Monday, January 26, 2009
Bill Joel -- White Rap Pioneer
William "Guillaume" Joel gives the White Rap Power salute.
DaveNoon at Lawyers, Guns and Money reminds us of the deep contusions and psychic scars we all still suffer from even thinking for a millisecond about Bill Joel's White Rap Opus: We Didn't Start the Fire:
"When I teach historiography and methods every other year, I typically devote about ten minutes on the first day to this particular crime against history. By now, most students are young enough to have no memories of the song; I, by contrast, had to share a dorm suite with a guy who thought it was the greatest thing he'd ever heard until he got hooked on that unendurable Skid Row album.
"Leaving aside the inscrutable chorus, the topical stupidity of the song is boundless (e.g., Why mention Malekov and not Khrushchev? Are the "rock and roller cola wars" really the final straw, provoking Joel to shake his fist and declare that "I can't take it anymore?") But I think the song's essential malignance is summed up by one line: "JFK, blown away -- what else do I have to say?" Because, of course, nothing is quite as historically self-explanatory as the fucking Kennedy assassination.
"God I want to punch someone right now."
Some wonder why REM get off the hook for their White Rap fave, "It's the End of the World As We Know It."
REM gets away with this because they do not take their silly ditty as something Deadly Serious, unlike Bill of Joel, who believes he is "rapping" for the History Channel with a vocal that evokes the spiritual depth Tom Cruise brings to "Cocktail."
[Here's a clue: when REM says, "Leonard Bernstein," they don't mean it as a teaching moment.]
Another person asks Mr. DaveNoon why he spares the Eagles' "Hotel California" from the scorn he heaps upon the Long Island Railroad Rappereth of White.
This is easily answered. The lyrical and thematic compass of "Hotel California" did not compel the Eagles to deploy Secret Weapon: White Rapper. This stylistic decision alone grants them several quatloos of post-career life points.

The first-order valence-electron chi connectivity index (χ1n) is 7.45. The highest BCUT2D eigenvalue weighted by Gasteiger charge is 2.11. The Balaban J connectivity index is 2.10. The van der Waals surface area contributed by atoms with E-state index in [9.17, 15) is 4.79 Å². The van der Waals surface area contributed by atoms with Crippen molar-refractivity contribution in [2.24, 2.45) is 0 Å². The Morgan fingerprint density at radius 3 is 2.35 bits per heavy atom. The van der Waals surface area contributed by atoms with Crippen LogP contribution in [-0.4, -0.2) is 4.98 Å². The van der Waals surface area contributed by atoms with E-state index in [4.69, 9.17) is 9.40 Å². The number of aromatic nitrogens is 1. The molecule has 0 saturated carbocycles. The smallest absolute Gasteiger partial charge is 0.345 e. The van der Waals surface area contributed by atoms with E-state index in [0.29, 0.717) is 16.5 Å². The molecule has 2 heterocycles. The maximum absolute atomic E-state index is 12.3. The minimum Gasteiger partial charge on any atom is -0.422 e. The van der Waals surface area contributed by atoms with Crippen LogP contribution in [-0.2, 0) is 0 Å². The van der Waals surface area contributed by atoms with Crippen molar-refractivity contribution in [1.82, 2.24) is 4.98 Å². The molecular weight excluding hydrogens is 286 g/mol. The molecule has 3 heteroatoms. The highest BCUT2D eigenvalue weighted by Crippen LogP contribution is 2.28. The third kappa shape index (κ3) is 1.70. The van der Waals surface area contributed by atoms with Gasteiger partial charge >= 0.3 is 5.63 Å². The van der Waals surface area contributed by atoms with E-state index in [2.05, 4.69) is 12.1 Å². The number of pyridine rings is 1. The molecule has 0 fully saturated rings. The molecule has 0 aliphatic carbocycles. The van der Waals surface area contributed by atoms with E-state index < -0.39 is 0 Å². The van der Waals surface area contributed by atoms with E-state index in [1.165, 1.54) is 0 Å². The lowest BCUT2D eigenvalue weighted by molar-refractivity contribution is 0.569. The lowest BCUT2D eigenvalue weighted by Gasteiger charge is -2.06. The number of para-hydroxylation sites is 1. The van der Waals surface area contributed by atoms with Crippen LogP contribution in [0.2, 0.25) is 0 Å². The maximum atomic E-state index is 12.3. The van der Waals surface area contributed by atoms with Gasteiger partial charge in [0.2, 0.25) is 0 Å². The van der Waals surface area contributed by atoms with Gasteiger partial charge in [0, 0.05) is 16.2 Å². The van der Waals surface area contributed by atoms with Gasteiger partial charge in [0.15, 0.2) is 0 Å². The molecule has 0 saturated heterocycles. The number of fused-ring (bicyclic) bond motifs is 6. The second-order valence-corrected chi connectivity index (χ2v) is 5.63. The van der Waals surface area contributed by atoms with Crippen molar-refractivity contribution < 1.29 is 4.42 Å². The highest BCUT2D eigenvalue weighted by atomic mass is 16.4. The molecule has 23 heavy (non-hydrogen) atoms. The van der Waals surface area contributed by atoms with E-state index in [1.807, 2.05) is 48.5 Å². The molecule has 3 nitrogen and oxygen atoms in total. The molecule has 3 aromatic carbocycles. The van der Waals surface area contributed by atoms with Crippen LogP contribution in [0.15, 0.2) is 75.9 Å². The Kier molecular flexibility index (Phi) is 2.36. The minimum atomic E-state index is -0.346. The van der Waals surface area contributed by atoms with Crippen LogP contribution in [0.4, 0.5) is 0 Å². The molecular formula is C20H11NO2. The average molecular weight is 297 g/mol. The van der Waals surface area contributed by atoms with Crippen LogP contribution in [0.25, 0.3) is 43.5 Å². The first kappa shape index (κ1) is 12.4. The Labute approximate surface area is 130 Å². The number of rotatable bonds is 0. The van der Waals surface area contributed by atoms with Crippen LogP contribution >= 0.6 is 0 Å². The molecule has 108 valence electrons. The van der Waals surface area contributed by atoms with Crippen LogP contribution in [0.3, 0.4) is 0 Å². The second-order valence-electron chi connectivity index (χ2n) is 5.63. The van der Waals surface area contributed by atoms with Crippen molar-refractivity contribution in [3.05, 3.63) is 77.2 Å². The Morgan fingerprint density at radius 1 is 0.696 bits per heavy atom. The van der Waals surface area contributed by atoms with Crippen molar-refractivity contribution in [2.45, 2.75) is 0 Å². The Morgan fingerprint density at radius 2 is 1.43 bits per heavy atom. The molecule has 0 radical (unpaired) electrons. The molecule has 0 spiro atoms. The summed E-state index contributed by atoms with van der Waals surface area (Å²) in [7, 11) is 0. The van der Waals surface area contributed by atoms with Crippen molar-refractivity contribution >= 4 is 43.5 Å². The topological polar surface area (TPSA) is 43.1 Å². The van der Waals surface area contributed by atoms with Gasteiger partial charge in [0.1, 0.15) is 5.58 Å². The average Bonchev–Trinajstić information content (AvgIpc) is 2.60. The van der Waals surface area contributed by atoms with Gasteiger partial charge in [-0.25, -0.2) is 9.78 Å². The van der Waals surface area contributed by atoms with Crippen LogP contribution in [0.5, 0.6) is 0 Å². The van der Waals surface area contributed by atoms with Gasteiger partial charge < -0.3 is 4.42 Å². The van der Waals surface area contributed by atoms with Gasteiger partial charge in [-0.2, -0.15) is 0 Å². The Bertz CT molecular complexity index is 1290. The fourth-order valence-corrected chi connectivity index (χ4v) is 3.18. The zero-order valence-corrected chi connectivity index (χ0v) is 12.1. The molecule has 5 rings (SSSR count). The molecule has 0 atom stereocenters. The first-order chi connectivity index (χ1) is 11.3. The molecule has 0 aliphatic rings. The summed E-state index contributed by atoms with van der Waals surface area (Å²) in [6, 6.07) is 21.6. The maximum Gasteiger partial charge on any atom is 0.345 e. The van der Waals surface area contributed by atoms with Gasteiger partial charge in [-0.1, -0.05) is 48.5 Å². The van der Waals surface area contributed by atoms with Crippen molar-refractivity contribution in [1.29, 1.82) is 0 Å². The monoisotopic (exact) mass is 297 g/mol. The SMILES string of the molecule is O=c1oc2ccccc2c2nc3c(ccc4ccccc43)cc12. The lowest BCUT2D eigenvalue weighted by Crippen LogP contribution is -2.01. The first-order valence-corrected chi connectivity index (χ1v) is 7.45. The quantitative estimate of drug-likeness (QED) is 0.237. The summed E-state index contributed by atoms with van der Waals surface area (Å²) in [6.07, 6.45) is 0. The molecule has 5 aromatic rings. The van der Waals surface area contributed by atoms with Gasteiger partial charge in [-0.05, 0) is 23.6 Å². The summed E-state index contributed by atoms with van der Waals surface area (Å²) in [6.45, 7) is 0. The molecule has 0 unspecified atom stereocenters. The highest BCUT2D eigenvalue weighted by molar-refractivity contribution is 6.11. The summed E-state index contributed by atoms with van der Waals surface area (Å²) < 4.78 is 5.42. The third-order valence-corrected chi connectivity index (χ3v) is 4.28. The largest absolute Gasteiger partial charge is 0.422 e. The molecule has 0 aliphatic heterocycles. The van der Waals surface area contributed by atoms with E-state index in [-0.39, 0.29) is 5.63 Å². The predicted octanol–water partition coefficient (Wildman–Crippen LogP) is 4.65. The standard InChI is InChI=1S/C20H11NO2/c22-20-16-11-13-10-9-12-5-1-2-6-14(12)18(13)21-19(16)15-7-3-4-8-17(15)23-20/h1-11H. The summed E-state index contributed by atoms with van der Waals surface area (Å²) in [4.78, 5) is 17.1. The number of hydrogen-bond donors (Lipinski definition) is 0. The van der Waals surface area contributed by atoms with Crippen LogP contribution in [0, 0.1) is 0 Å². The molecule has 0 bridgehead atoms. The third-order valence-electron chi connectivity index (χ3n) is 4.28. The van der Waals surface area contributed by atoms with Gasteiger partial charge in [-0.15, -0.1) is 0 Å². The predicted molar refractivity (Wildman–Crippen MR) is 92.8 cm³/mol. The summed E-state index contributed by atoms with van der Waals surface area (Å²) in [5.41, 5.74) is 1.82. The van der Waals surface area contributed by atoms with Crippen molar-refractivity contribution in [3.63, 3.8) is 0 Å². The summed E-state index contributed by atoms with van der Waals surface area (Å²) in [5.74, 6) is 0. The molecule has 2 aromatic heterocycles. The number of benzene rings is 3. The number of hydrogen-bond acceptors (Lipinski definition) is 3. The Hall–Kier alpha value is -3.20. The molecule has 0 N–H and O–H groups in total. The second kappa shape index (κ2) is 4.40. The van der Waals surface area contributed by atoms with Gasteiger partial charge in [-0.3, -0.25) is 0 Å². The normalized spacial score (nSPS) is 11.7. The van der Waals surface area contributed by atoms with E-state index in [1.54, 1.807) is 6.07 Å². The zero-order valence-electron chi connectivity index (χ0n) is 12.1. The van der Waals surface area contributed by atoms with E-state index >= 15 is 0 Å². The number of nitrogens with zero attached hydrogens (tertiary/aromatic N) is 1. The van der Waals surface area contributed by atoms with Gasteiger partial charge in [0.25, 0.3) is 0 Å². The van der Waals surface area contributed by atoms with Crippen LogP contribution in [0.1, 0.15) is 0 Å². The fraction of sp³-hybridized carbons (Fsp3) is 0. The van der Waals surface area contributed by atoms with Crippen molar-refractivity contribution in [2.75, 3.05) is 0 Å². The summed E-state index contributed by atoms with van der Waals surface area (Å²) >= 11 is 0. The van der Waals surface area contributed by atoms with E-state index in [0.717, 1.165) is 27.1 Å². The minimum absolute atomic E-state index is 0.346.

Second, and more important, the lyrical and thematic content of the album "Hotel California" is about the decay and rotting and death of the Hippy 1960s. "Hotel California" is an appropriately sardonic and mawkish Mongolian Lament of the 1960s as they putrified into the 1970s, with all of the requisite drug overdoses, bad breath, glancing bullet wounds, suspended prison sentences and car keys lost forever. And Providence, the one in Rhode Island. And "Victim of Love."
In contrast, Joel of Bill's "We Didn't Start the Fire" sounds like a DeMolay inductee clipping headlines from a stack of black and white Life magazines in their Scoutmaster's attic and trying to make the words rhyme the way those "hip spades" do. But listen to the "sung" chorus:
We didn't start the fire
It was always burning
Since the world's been turning
We didn't start the fire
No we didn't light it
But we tried to fight it.
This says we (presumably Americans) have never done anything wrong, because everything that has ever been done wrong has always been done wrong since the "world's been turnin."
Which means archaeobacteria did it.
But not us.
So fuck them.
Or as Joel of Bill says in Line 4,769: